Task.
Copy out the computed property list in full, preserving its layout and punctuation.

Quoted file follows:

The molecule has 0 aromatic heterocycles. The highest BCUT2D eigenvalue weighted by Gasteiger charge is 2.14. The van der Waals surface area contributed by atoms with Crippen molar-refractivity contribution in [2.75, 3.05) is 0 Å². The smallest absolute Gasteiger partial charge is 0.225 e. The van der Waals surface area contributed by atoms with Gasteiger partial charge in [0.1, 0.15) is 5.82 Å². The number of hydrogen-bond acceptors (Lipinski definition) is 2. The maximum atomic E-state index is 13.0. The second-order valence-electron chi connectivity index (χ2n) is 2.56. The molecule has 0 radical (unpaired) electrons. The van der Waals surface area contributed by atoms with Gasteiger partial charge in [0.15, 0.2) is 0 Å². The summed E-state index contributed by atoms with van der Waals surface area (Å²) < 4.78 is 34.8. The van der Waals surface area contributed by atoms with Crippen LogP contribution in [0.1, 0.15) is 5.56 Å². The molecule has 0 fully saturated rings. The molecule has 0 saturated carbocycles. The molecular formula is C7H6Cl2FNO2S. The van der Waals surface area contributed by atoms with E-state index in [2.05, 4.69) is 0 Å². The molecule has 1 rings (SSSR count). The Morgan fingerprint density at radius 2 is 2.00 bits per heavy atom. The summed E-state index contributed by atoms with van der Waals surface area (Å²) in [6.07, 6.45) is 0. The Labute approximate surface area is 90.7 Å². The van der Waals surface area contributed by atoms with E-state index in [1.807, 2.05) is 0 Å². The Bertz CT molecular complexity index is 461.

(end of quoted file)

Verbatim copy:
The molecule has 0 aromatic heterocycles. The highest BCUT2D eigenvalue weighted by Gasteiger charge is 2.14. The van der Waals surface area contributed by atoms with Crippen molar-refractivity contribution in [2.75, 3.05) is 0 Å². The smallest absolute Gasteiger partial charge is 0.225 e. The van der Waals surface area contributed by atoms with Gasteiger partial charge in [0.1, 0.15) is 5.82 Å². The number of hydrogen-bond acceptors (Lipinski definition) is 2. The maximum atomic E-state index is 13.0. The second-order valence-electron chi connectivity index (χ2n) is 2.56. The molecule has 0 radical (unpaired) electrons. The van der Waals surface area contributed by atoms with Gasteiger partial charge in [0.15, 0.2) is 0 Å². The summed E-state index contributed by atoms with van der Waals surface area (Å²) < 4.78 is 34.8. The van der Waals surface area contributed by atoms with Crippen LogP contribution in [0.1, 0.15) is 5.56 Å². The molecule has 0 fully saturated rings. The molecule has 0 saturated carbocycles. The molecular formula is C7H6Cl2FNO2S. The van der Waals surface area contributed by atoms with E-state index in [2.05, 4.69) is 0 Å². The molecule has 1 rings (SSSR count). The Morgan fingerprint density at radius 2 is 2.00 bits per heavy atom. The summed E-state index contributed by atoms with van der Waals surface area (Å²) in [6.07, 6.45) is 0. The Labute approximate surface area is 90.7 Å². The van der Waals surface area contributed by atoms with E-state index in [1.807, 2.05) is 0 Å². The Bertz CT molecular complexity index is 461.